In cases where preparation of a deuterated material is impossible or impractical, data collection and structure refinement may be performed on materials that contain more than a few percent hydrogen, provided that the extra time needed is warranted by the value of the scientific work. Prompt-Gamma Neutron activation analysis, also available at the NCNR, can be used to quantify hydrogen levels.
Most elements become radioactive when placed in a neutron beam due to neutron capture. In most cases, this activation is minimal or the residual radioactivity is minimal after a wait of a few hours or days. Elements that will tend to have significant activity, depending on the amount and time in the beam are:
Other elements that tend to neutron activate, though at lower levels are:
Materials containing the above elements are frequently studied at BT-1, but if the sample is of great value or is needed for other experiments outside the NCNR, the potential for radioactivity should be considered in advance. The expected activation level can be estimated from the elemental composition and the anticipated duration of the measurement. The BT-1 instrument scientists can help you to get in touch with a Health Physicist to do this.
Note that the previous list is not comprehensive, so do not assume that you will be able to get your samples back from NIST immediately after your experiment, unless you have been told so by a Health Physicist. All samples that have been irradiated at NIST, for example in neutron diffraction measurements, must be cleared by a member of the Health Physics staff before removal from the NCNR. NRC regulations may restrict the storage or shipping of a sample that has been exposed to a neutron beam. The vast majority of samples used at BT-1 can be removed from NIST within a day or two of measurements, but if your sample is considered radioactive according to NRC regulations, NIST can transfer it only to an institution that is licensed to receive it. If your institution does not have such a license and the activity level in your sample is high, it may be necessary for NIST to store it until the activity level decreases or in rare cases dispose of it.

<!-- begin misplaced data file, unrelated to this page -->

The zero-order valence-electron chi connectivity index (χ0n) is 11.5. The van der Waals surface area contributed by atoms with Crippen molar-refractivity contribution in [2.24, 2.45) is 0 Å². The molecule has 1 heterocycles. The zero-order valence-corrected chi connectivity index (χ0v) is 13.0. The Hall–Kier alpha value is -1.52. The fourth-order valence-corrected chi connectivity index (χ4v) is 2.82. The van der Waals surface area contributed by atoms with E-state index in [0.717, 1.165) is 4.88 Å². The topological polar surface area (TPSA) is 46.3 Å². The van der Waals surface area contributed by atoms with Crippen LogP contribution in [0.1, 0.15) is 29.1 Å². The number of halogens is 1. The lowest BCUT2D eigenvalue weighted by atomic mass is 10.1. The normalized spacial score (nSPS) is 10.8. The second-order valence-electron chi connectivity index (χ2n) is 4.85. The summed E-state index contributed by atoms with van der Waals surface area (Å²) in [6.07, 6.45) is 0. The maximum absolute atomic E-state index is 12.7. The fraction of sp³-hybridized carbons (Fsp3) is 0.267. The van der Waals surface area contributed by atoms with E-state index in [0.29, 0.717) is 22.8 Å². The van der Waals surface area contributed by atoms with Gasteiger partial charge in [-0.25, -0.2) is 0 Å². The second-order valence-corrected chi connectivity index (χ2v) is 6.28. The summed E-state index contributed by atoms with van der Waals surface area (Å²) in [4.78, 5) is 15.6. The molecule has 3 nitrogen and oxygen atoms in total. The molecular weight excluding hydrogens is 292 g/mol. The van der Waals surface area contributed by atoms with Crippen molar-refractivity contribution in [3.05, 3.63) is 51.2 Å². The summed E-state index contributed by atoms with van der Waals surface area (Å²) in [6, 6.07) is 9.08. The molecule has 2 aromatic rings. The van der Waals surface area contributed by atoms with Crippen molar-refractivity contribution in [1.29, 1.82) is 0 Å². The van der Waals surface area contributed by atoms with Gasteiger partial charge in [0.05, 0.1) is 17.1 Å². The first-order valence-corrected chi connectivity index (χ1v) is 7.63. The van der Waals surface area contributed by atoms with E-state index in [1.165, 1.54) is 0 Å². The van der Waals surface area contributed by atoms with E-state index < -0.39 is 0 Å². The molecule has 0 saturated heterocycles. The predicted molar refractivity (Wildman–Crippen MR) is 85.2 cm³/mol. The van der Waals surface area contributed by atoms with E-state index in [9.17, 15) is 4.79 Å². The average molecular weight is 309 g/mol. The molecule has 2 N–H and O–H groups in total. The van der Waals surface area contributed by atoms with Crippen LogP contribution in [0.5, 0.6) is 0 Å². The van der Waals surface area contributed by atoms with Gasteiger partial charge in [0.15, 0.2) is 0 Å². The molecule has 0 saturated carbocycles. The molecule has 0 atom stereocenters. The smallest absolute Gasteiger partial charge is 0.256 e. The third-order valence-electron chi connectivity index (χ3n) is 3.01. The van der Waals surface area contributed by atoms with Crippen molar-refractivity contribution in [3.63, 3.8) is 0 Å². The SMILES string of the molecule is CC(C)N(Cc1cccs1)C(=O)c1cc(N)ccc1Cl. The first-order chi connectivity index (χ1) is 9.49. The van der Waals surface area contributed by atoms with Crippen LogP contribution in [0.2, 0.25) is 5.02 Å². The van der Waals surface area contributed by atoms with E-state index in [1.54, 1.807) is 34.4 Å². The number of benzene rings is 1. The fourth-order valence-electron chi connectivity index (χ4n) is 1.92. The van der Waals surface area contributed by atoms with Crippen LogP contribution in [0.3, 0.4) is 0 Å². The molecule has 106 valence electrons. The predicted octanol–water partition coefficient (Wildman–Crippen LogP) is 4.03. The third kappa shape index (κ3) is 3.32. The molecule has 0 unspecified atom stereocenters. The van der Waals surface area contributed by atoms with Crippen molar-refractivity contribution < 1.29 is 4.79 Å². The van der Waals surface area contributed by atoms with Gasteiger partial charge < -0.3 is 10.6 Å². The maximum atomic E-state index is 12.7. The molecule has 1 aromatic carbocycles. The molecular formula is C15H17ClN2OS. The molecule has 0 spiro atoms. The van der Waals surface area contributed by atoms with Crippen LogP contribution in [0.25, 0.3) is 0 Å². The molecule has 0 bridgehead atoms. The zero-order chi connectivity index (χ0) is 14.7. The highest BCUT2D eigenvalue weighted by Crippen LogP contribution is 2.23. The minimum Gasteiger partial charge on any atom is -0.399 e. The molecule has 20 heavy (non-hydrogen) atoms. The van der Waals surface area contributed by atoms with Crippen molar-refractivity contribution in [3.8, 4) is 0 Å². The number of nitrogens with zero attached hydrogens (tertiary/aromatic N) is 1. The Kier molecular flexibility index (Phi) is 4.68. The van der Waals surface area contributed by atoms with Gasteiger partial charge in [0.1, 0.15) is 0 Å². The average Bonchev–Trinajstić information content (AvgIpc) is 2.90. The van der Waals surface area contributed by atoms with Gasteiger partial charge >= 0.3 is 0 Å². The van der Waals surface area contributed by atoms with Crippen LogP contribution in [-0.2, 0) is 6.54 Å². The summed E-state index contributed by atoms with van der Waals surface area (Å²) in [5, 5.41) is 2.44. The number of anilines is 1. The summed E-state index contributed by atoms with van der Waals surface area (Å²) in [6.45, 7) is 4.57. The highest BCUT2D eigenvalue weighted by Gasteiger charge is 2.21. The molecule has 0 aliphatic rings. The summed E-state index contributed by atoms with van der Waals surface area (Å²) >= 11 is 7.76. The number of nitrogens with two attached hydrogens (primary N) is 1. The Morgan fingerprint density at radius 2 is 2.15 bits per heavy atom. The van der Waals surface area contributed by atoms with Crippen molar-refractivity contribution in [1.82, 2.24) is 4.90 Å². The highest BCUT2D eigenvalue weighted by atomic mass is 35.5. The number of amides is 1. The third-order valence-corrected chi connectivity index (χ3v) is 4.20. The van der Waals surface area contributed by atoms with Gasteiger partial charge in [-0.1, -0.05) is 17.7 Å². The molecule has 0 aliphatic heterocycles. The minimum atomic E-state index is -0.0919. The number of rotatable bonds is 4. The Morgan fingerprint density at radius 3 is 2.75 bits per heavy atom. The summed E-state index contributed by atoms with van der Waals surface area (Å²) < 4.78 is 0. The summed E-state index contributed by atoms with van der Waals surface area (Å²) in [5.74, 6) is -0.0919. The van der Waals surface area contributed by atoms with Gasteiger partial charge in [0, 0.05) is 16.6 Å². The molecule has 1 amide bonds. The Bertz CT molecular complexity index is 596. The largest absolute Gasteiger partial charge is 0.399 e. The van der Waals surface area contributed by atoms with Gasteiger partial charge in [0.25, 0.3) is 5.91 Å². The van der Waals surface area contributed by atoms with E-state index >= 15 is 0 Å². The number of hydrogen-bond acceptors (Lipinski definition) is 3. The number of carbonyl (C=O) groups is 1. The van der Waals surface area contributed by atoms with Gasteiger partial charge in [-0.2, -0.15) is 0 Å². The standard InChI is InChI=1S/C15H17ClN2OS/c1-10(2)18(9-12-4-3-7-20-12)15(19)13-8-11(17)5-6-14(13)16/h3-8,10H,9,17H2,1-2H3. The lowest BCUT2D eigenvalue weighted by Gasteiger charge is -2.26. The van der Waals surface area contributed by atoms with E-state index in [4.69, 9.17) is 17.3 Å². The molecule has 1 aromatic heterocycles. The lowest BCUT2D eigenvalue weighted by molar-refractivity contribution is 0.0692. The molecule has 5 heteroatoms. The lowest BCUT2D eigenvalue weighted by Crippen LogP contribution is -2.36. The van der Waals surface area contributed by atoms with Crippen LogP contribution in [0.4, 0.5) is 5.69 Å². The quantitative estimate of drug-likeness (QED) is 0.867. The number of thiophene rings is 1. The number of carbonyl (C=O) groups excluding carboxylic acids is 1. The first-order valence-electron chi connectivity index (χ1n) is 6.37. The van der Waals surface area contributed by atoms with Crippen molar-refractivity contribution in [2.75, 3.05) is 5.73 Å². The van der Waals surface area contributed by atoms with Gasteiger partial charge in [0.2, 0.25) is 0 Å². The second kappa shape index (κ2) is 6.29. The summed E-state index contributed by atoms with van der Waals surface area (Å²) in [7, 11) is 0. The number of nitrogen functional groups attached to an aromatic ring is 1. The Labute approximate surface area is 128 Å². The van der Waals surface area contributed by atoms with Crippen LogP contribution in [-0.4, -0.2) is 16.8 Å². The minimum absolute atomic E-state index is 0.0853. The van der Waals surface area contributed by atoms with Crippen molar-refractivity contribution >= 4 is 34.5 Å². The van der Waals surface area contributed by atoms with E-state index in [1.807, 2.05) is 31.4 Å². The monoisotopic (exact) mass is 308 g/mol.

The following elements can cause difficulty with neutron diffraction. If you want to study a material containing such an element contact one of the BT-1 instrument scientists to discuss the experiment further.
Many other elements have moderately high neutron absorption cross sections. You can consult a table of neutron scattering lengths and cross sections via the web for more information.
If any of the following are present in your sample, an extensive safety review will be required:
Note: in many cases, use of isotopically purified materials, for example samples containing 11B, 112Cd or 114Cd (rather than the elements at natural isotopic abundance) can avoid these problems. Many isotopes are separated for medical or other applications, so costs vary dramatically.
The above information is not an exhaustive list of all concerns, but does list the items that are most frequently encountered. The BT-1 instrument scientists are the primary contact for more information.